Oculus Rift consumer edition confirmed to cost more than $350

After experimenting for several years with so-called “development kits”, virtual reality pioneer Oculus is at last ready to move the Rift headset to mass-production stages. We’ve known this for a while, but company founder Palmer Luckey is only now starting to spill the beans on prospective retail value.

Of course, we’re still a few months away from Rift’s planned Q1 2016 commercial rollout, so the pricing details aren’t spelled out just yet. Last-minute tweaks to the advanced custom hardware of the VR head-mounted display could influence the hike or shrinkage of the tariff currently targeted, but either way, you should gear up to pay north of $350.

$351? $399? $450 or more? Hard to say, though Luckey seems to support one of the former figures, confessing the $350 “ballpark” may ultimately be achieved. The reason Oculus aims to charge you a little more than previously expected (or hoped) is simple. In the inventor’s own words, “we need to put a stake in the ground and say: this is the best possible experience that we were able to make.”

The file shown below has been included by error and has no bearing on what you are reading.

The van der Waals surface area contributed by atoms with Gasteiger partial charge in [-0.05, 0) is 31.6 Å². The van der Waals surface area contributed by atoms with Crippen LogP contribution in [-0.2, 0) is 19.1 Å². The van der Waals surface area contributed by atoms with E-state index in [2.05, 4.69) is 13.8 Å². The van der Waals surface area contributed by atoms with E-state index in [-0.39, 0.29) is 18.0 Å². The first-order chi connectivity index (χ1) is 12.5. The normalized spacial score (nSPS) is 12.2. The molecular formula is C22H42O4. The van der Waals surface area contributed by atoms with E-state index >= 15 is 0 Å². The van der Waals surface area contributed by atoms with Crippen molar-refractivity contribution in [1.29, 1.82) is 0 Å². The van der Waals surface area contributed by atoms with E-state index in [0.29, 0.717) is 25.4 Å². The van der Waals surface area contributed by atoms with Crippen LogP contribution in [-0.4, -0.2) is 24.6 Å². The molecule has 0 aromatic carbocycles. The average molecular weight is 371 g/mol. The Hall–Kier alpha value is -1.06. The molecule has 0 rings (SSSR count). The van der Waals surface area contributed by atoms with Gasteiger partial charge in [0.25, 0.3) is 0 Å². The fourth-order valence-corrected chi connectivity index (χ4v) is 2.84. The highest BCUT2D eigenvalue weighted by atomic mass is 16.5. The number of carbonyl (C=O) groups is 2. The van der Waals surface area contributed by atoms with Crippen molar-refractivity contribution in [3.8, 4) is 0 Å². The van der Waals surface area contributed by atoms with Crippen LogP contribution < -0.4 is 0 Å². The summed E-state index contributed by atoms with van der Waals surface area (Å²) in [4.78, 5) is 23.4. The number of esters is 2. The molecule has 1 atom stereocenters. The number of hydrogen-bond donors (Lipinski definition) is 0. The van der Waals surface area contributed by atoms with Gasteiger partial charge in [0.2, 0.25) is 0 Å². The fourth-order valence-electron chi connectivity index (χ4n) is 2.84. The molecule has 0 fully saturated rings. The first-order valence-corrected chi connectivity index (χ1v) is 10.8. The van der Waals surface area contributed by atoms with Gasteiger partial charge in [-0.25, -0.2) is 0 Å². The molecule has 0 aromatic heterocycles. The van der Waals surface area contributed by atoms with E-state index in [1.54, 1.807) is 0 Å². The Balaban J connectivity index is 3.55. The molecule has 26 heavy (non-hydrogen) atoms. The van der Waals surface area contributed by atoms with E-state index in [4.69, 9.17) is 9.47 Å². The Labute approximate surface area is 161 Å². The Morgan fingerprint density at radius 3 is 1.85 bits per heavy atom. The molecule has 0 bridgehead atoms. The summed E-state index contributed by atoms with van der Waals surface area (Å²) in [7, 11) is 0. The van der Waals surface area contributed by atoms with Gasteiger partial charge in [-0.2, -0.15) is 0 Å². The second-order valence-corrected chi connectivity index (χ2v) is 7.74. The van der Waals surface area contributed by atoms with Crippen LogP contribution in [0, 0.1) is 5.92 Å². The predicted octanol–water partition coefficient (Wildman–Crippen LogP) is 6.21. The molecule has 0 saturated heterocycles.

Ergo, no compromises will be made in the name of affordability, and everything from the “hardest to manufacture lenses” to optimized displays produced by Samsung, and the tracking system should be state-of-the-art.

Alas, the precise release date remains somewhat up in the air, and Oculus looks intent to keep a tight light on many of the “new technologies added beyond what existed in the DK1 and DK2 days.” And yes, we know the ultra-low-cost Samsung and Oculus-manufactured Gear VR is beginning to appear irresistible, but a bit of patience could go a long way.

Source: Road to VR
Via: Windows Central

Share This Post

Watch the Latest Pocketnow Videos

About The Author
Adrian Diaconescu
Adrian has had an insatiable passion for writing since he was in school and found himself writing philosophical essays about the meaning of life and the differences between light and dark beer. Later, he realized this was pretty much his only marketable skill, so he first created a personal blog (in Romanian) and then discovered his true calling, which is writing about all things tech (in English).